Select Committee on Constitution Minutes of Evidence

Examination of Witnesses (Questions 164 - 179)



  Q164  Chairman: Good morning, Lord Mackay, we are most grateful to you. This session is being televised so I wonder if you would be kind enough, for the cameras and for the record, just to identify yourself.

  Lord Mackay of Clashfern: Yes, surely, so far as I can. My name is Lord Mackay of Clashfern. I was the Lord Chancellor from 1987 to 1997 and before that I practised the law in Scotland. I became Lord Advocate in 1979 and remained in that office until 1984. I had previously been the Dean of the Faculty of Advocates, which was the elected head of the Scottish Bar, so I had a reasonable experience of the law before I became Lord Chancellor.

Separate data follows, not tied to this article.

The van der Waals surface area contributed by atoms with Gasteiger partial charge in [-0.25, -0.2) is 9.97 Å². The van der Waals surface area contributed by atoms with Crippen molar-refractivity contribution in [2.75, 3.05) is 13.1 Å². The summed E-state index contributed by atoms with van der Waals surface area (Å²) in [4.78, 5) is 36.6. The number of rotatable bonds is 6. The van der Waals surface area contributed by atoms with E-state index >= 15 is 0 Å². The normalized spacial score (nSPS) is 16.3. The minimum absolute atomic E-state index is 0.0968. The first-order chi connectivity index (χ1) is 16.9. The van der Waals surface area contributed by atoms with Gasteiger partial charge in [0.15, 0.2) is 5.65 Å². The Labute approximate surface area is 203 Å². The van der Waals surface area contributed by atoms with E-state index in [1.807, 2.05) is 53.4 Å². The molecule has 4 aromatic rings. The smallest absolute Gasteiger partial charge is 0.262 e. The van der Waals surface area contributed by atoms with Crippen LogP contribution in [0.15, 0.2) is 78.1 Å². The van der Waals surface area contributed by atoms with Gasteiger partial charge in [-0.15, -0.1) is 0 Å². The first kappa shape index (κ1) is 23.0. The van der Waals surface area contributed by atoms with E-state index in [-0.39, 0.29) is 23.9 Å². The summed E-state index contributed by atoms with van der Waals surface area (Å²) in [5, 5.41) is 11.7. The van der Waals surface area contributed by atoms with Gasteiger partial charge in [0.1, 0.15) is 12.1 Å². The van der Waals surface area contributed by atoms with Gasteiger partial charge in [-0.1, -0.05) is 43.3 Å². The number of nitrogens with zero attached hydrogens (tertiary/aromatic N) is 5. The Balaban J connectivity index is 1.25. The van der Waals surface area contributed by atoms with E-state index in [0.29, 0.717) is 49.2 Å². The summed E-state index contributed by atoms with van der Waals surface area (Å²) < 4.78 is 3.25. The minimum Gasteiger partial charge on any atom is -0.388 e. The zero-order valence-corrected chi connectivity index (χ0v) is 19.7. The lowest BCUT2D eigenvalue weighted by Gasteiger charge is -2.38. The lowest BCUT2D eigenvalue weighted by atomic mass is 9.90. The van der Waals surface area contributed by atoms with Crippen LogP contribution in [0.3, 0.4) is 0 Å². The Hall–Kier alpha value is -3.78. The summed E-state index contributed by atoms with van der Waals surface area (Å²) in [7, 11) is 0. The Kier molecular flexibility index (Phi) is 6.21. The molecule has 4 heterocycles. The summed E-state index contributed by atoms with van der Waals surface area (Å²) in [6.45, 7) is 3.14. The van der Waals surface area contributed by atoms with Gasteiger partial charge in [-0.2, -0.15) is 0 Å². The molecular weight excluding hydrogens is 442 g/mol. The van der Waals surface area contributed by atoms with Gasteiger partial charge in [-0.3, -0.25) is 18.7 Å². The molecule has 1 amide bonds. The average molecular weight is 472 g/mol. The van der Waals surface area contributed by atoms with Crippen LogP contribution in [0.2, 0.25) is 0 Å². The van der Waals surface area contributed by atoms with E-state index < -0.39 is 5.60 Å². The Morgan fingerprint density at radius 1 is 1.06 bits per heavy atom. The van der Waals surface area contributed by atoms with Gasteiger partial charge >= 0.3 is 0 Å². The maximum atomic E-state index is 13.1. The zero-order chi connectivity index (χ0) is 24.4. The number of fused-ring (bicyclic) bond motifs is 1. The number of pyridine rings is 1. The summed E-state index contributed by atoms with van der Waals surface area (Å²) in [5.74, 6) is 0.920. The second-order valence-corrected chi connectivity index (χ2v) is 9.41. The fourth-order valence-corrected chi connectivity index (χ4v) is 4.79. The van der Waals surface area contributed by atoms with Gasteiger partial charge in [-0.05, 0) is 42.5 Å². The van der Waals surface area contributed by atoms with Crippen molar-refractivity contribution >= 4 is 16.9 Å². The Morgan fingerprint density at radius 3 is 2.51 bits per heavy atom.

Q165  Chairman: Thank you very much. You are well aware that this short inquiry which the Committee is conducting is prompted, in part at least, not just by the greater separation of powers consequent on the Constitutional Reform Act, but also by recent incidents of highly publicised tension between the Government and the judiciary, and we are trying to look in a slightly more systematic way at the changes in the constitutional relationships and how they can best operate. What I wanted to ask you, if I may, is do you think the tensions of the last two or three years are something new, either in kind or degree, or do you think from your own experience as Lord Chancellor in Conservative Governments that they are systemic, endemic and bound to break out from time to time?